Snowmass attorney Thomas Smith responded to Kemp’s request to pause the lawsuit in an Oct. 26 court filing that said, “For over three years, Kemp has made complaints to TOSV of an ever-evolving list of ailments that are alleged to prevent him from working. However, while staff of 4 TOSV have repeatedly given Kemp time to recover from his maladies and go back to work or to document medical conditions alleged to constitute disabilities precluding work, he has always failed to do so. Now, Kemp asserts, his poor health not only prevents him from working; it prevents him from litigating this case. Yet, once again, Kemp has not provided the Court with any diagnoses or other medical evidence to support his assertion that he suffers from ‘fibromyalgia, ADD, dementia, metabolic deficiency, orthopedic injuries, and a vision deficit …’, or that any of these alleged conditions render him incapable of defending himself in this action.”

Kemp said he did his best to keep the town apprised of his situation, but his worsening cognitive problems limited his effort. 

“I had this strange stroke-like event that I lost a lot of my executive functions. I was having really bad cognitive problems after that. And so, I met with Betsy (Crum, the housing director for Snowmass) and explained my predicament,” he said.

Crum requested that Kemp track his home business hours and submit them to her, but Kemp’s health issues prevented him from doing so.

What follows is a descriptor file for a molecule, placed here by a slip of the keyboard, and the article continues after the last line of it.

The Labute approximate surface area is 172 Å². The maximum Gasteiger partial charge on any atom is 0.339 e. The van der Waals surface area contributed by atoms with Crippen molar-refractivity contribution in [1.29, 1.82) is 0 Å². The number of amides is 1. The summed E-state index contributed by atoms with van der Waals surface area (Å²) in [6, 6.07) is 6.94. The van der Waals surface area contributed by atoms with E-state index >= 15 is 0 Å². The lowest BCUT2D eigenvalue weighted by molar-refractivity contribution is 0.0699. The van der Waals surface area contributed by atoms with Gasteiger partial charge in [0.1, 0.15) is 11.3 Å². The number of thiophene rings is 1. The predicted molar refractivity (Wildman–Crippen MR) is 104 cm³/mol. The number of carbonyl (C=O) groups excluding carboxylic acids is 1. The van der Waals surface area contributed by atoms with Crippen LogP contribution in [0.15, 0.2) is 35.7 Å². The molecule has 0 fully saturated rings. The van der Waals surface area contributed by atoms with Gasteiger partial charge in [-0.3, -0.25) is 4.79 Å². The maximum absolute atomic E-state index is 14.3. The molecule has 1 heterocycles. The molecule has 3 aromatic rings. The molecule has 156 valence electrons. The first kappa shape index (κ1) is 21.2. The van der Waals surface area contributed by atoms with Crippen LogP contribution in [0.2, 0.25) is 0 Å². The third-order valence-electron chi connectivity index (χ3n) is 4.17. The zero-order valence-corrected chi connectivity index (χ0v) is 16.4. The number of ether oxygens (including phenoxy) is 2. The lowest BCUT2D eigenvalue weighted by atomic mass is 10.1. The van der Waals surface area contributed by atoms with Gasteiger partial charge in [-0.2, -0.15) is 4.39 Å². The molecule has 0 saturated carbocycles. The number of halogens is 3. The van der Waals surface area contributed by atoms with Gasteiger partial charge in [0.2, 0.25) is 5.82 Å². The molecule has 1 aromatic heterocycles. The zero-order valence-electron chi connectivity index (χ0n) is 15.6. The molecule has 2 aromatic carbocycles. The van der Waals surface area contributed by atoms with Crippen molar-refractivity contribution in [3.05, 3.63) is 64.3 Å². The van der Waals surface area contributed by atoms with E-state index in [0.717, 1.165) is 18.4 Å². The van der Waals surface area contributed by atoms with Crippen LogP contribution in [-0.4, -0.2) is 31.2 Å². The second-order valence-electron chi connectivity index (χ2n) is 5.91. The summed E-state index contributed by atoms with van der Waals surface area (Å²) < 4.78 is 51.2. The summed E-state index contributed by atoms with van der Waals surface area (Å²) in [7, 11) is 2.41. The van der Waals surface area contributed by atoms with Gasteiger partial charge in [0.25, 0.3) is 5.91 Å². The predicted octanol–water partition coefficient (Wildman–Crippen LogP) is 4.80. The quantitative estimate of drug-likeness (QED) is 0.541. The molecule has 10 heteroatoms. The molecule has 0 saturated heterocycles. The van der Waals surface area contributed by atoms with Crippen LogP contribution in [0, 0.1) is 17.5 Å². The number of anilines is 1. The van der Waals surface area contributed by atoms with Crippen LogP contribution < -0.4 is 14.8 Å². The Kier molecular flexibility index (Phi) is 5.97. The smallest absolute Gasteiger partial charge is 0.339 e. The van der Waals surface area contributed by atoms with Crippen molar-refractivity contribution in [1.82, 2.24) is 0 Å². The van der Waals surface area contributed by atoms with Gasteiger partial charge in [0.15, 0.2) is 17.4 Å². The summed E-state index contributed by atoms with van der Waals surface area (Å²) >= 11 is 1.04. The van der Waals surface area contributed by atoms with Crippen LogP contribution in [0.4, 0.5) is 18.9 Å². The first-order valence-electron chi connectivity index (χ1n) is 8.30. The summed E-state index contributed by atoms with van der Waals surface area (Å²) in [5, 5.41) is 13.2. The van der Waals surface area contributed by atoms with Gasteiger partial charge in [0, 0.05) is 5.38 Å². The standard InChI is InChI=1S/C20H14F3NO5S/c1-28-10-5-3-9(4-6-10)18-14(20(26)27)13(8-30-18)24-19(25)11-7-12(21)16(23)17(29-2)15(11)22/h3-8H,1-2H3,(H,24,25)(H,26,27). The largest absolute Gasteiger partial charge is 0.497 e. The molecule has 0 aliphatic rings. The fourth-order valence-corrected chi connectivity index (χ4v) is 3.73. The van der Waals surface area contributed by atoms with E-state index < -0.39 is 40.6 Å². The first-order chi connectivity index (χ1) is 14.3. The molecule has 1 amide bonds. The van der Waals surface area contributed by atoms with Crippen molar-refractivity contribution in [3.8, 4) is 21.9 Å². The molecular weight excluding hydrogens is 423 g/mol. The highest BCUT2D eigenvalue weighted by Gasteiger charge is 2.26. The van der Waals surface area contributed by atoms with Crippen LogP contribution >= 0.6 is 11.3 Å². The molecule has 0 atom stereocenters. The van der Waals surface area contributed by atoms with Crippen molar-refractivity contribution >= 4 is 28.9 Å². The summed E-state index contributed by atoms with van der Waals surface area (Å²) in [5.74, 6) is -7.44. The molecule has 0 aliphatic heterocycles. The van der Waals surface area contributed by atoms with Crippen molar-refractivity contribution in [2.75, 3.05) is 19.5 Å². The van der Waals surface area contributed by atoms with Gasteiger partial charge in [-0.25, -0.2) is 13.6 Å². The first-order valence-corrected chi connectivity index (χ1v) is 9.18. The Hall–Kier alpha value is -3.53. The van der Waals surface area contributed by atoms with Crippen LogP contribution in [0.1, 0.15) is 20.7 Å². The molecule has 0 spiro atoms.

“I kept getting worse and worse with my cognition, especially. I just kind of lost track of responding,” he said. “Eventually, I submitted the argument that our permanent moderate housing regulations should have some sort of process or some way to get an exemption for the work requirement for people who are injured or disabled, etc. in special circumstances.”

In an email in February 2020, Crum informed Kemp that the information he provided showed he had not received income for several years, and he was not in compliance with PMHR. She again requested information from Kemp to demonstrate compliance. A certified letter dated Nov. 11, 2020, informed Kemp he had failed to show compliance and failed to return the biennial re-qualification affidavit. As a result, he was asked to list his property for sale.

On May 25, 2021, he sent a letter to the Town Council in order to appeal for a variance to the regulations and to suggest amending the regulations to allow for greater inclusivity. 

TOSV Town Manager Clint Kinney informed Kemp he would review the request and asked Kemp to provide written documentation to support his need for an exemption. Kemp said he did that but was still told to sell his home because he was out of compliance with town housing rules. The case remains active, and he remains at his home.

“I am completely freaked out. It’s hard for anyone else to imagine how stressful it can be to have this existential threat over you,” he said. “If the town wins this lawsuit, I’m not sure what happens next. I’m not sure staying here and finding housing somewhere else is doable or not. It all depends on how things play out, and I don’t have a good feeling for anything.”